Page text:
• I think that there is no “one-trick-to-success” when it comes to marketing. If there were we’d have one “expert” on the topic and a go-to manual with easy to understand instructions. 😀 Hence why I don’t feel bad on sharing what I stumble across that seems to make some sense or seems successful here on my own blog.

      I will say that I think that networking with fellow authors and working closely (perhaps especially so) with others in your genre or niche is a really powerful way to help grow your readership and so far as I can see can’t hurt you at all in the way of getting people introduced to your talents.

      Thanks for coming by and adding your thoughts to the topic!


  5. Great advice you have inspired my next blog I think 🙂


  6. I think we, as writers, tend to write what attracts other writers. I don’t consider my blog as a marketing tool. It keeps my ideas flowing and affords me the pleasure of interacting with fellow authors. I find comfort knowing that we are stumbling through this journey together. As a children’s book writer, I find it very difficult to market my books online. For now, my focus in on face-to-face sales at book signings and events.
    I wish you the best with your book. Thank you for this thought-provoking post.

    Liked by 1 person

    • Thanks for coming by and adding your thoughts to the discussion. Of course there is nothing wrong with writing for pleasure and keeping a blog to maintain contact with peers. It’s an enjoyable break from the “creative process” and let’s face it, if it keeps your mind fresh then it’s worth it’s weight in gold.

      My rambling point here is this – perhaps I should have included the caveat: “If you want your blog to be a marketing tool” or something similar. Certainly there are other reasons for keeping a blog!

      Best wishes to you!

      Liked by 1 person

      • I think how you worded it is great…opens up more discussions of a hot topic. We all want to get our books in the hands of readers. I have not begun to crack the “code for success” for online sales. But, believe me, I am always searching for it!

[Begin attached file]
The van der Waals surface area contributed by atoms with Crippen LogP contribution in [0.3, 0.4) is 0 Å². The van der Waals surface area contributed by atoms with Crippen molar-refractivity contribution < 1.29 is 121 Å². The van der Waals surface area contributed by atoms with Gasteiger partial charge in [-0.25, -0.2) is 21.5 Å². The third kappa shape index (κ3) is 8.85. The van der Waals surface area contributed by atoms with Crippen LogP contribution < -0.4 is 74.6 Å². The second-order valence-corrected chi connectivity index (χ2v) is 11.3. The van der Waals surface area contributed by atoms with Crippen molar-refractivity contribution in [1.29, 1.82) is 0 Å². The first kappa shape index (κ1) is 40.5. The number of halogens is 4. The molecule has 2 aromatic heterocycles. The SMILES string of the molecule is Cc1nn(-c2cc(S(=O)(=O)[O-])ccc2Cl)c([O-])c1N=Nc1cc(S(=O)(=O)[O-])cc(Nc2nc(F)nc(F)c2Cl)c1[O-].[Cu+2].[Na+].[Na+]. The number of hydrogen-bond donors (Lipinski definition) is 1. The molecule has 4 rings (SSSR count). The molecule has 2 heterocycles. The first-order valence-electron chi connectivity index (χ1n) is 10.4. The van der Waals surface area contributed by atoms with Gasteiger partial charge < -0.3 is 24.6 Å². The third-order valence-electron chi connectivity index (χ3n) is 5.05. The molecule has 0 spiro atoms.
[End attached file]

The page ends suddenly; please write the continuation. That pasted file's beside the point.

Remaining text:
Thanks for a great post!

        Liked by 1 person

  7. well I had already started thinking along those lines.. my first 6 blog posts were about my writing adventure. The last one I decided to write about what I love which was Christmas. It has nothing to do with my writing or goals but I did it anyway. I was wondering what else I could write about and then I saw this blog.. hmm of course, romance, housewifey type things and all the things I know lots about. Thanks for making my brain ramblings sort out into a clear thought haha

    Liked by 1 person

  8. This has been a topic that I always want to read. Like you mentioned, the majority of my blog followers are authors..in fact probably about 98% of them! Of course, it is much harder to have a readership when you don’t have much published yet. I’m working on my debut novel now. I have had one publication on a short story in a holiday anthology that was published last year. It isn’t widely known or read outside of the other authors in the anthology since all of the authors were from the #ASMSG writer’s group. But it broke the publication ice for me at least. That was published last year. https://www.smashwords.com/books/view/383338. Since I write a blog that for the most part is a review blog for newbies, I guess that stands to reason. I am trying to change that and get a readership. I appreciate your thoughts on this and I am going to try to write more content blogs also. They get the most hits anyway. I am going to possibly change my blog a bit in the near future. I would like to still keep for reviews for the debut authors with 3 or less published books though. That is my niche. Not too many other reviewers review only newbies. Thanks for the ideas on future blog posts! 🙂

    Liked by 1 person

  9. Rebecca, I strongly suggest not throwing out your old stuff utterly. Like the old girl scout song goes “Make new friends but keep the old – one is silver and the other gold!” You can easily begin adding new content to your blog while keeping the things your current readers have come to know and enjoy. This way you might reach more folks while also not losing your current readership.

    On another note – CONGRATS on getting published. Color me jealous! I’m excited for my first time (coming this year) which will also be an anthology. Stay tuned for more details. In the meantime, I’ll hop over and check out your book. Thanks for sharing and for your comments!


  10. Very nice and informative write up. 🙂

    Liked by 1 person